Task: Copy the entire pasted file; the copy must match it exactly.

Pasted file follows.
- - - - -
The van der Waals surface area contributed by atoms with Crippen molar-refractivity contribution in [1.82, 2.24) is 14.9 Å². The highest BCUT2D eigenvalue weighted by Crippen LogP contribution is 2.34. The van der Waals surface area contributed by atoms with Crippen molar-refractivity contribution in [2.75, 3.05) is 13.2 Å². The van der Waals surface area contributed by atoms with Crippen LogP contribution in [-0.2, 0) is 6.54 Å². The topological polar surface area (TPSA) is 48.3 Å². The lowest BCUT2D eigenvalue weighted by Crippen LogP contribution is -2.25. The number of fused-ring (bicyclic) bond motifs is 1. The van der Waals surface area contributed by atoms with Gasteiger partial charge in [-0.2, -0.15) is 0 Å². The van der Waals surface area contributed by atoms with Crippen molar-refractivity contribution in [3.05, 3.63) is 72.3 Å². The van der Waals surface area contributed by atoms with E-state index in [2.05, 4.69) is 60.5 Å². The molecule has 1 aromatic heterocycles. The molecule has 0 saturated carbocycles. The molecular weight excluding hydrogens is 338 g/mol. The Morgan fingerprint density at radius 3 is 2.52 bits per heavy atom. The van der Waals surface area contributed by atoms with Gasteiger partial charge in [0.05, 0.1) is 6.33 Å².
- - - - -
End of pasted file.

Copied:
The van der Waals surface area contributed by atoms with Crippen molar-refractivity contribution in [1.82, 2.24) is 14.9 Å². The highest BCUT2D eigenvalue weighted by Crippen LogP contribution is 2.34. The van der Waals surface area contributed by atoms with Crippen molar-refractivity contribution in [2.75, 3.05) is 13.2 Å². The van der Waals surface area contributed by atoms with Crippen LogP contribution in [-0.2, 0) is 6.54 Å². The topological polar surface area (TPSA) is 48.3 Å². The lowest BCUT2D eigenvalue weighted by Crippen LogP contribution is -2.25. The number of fused-ring (bicyclic) bond motifs is 1. The van der Waals surface area contributed by atoms with Gasteiger partial charge in [-0.2, -0.15) is 0 Å². The van der Waals surface area contributed by atoms with Crippen molar-refractivity contribution in [3.05, 3.63) is 72.3 Å². The van der Waals surface area contributed by atoms with E-state index in [2.05, 4.69) is 60.5 Å². The molecule has 1 aromatic heterocycles. The molecule has 0 saturated carbocycles. The molecular weight excluding hydrogens is 338 g/mol. The Morgan fingerprint density at radius 3 is 2.52 bits per heavy atom. The van der Waals surface area contributed by atoms with Gasteiger partial charge in [0.05, 0.1) is 6.33 Å².